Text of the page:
Posted by: Therese | Wednesday, May 04, 2011 at 02:17 PM
Poor Jean-Marc! He has had a bad time lately. Wishing him a speedy recovery.
Your pictures of the canine companions always brighten my day.
Posted by: anne | Wednesday, May 04, 2011 at 02:21 PM
This could be a day to be remembered - a 'walkabout of sorts for MAX. I would like to see if JM has the courage to turn Max loose.
Take lots of photo's of Max.
Posted by: Jules Greer | Wednesday, May 04, 2011 at 02:30 PM
Kristin, I have no traditional home remedies to offer for Jean-Marc's maladies, and I am so sorry he's suffering, however, I had to chuckle at the comment regarding his "multi-tasking". In the photo he seems pretty much at ease, allongé, with iphone in hand...this seems rather like solo tasking to me!! :-)
Posted by: Tom from Detroit | Wednesday, May 04, 2011 at 02:30 PM
I had no idea that gout was a form of arthritis! As a sufferer of severe osteoarthritis with arthritic flares I do sympathize with Jean-Marc. My future will include knuckle replacements eventually. Please tell JM I sympathize with him because of the pain and because I love asparagus which is available now at the roadside farm stands in New Jersey.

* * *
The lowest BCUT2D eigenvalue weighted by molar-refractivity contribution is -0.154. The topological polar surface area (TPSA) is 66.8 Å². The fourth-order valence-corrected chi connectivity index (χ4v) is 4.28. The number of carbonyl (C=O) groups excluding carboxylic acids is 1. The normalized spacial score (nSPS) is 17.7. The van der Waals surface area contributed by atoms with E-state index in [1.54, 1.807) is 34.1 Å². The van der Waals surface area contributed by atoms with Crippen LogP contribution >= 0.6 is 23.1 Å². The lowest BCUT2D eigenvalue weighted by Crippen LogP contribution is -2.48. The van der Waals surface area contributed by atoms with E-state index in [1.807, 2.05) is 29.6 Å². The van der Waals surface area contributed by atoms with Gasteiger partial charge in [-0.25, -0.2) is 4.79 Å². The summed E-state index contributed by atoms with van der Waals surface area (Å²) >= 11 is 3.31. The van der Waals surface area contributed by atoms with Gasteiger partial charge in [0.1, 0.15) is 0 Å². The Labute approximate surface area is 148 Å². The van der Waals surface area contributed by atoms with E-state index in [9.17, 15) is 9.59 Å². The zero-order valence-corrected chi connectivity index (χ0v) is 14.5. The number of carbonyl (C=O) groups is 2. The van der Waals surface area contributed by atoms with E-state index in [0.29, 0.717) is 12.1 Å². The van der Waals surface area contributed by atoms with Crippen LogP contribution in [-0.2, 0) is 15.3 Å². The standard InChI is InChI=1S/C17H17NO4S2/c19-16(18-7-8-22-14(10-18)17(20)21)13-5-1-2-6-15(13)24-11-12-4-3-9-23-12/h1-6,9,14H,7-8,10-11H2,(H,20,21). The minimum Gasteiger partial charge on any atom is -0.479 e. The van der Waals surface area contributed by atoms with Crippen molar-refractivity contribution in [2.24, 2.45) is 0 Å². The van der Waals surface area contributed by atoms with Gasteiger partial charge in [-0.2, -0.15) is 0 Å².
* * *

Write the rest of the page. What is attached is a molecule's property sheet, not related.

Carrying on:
Braise est tres Jolie. Merci, Smokey and of course, Kristi.
Posted by: Suzanne, Monroe Twp., NJ | Wednesday, May 04, 2011 at 02:35 PM
Oh, poor Jean-Marc. First the biopsy and now this. I hope he is feeling better soon. Those darn bodies of ours have minds of their own. (So to speak!)
Posted by: Cyndy | Wednesday, May 04, 2011 at 02:54 PM
So sorry to hear of Jean-Marc's latest challenge--hope it's very short-lived. Timing is everything, n'est-ce pas? Amazing how life throws you a curve at just the wrong time but I'm sure you'll all rally together to get the job done! Wish I could help!
Posted by: Jan in Colorado | Wednesday, May 04, 2011 at 02:54 PM
@Therese, I too have heard of this daily medication that prevents gout. I have a friend who suffered with it until starting this medication, and hasn't had an episode in over a decade. I have no idea of side effects, etc., but feel it's worth looking into.
Posted by: Cyndy | Wednesday, May 04, 2011 at 03:03 PM